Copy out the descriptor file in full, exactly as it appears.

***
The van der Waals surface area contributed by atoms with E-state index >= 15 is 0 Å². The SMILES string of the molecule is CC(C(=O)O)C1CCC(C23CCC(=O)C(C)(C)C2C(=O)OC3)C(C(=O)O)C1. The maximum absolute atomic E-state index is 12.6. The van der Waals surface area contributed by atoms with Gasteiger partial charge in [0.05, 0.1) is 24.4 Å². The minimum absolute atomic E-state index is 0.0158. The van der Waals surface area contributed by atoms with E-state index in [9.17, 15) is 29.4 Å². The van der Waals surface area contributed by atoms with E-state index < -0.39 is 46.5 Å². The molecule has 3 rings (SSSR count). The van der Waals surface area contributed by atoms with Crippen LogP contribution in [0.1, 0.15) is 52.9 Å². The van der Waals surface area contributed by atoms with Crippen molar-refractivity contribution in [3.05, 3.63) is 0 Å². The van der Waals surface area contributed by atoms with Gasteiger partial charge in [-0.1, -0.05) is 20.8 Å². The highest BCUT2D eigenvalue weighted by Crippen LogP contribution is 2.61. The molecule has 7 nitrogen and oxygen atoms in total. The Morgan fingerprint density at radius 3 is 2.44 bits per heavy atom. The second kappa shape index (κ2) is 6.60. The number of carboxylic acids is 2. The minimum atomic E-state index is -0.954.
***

The van der Waals surface area contributed by atoms with E-state index >= 15 is 0 Å². The SMILES string of the molecule is CC(C(=O)O)C1CCC(C23CCC(=O)C(C)(C)C2C(=O)OC3)C(C(=O)O)C1. The maximum absolute atomic E-state index is 12.6. The van der Waals surface area contributed by atoms with Gasteiger partial charge in [0.05, 0.1) is 24.4 Å². The minimum absolute atomic E-state index is 0.0158. The van der Waals surface area contributed by atoms with E-state index in [9.17, 15) is 29.4 Å². The van der Waals surface area contributed by atoms with E-state index < -0.39 is 46.5 Å². The molecule has 3 rings (SSSR count). The van der Waals surface area contributed by atoms with Crippen LogP contribution in [0.1, 0.15) is 52.9 Å². The van der Waals surface area contributed by atoms with Crippen molar-refractivity contribution in [3.05, 3.63) is 0 Å². The van der Waals surface area contributed by atoms with Gasteiger partial charge in [-0.1, -0.05) is 20.8 Å². The highest BCUT2D eigenvalue weighted by Crippen LogP contribution is 2.61. The molecule has 7 nitrogen and oxygen atoms in total. The Morgan fingerprint density at radius 3 is 2.44 bits per heavy atom. The second kappa shape index (κ2) is 6.60. The number of carboxylic acids is 2. The minimum atomic E-state index is -0.954.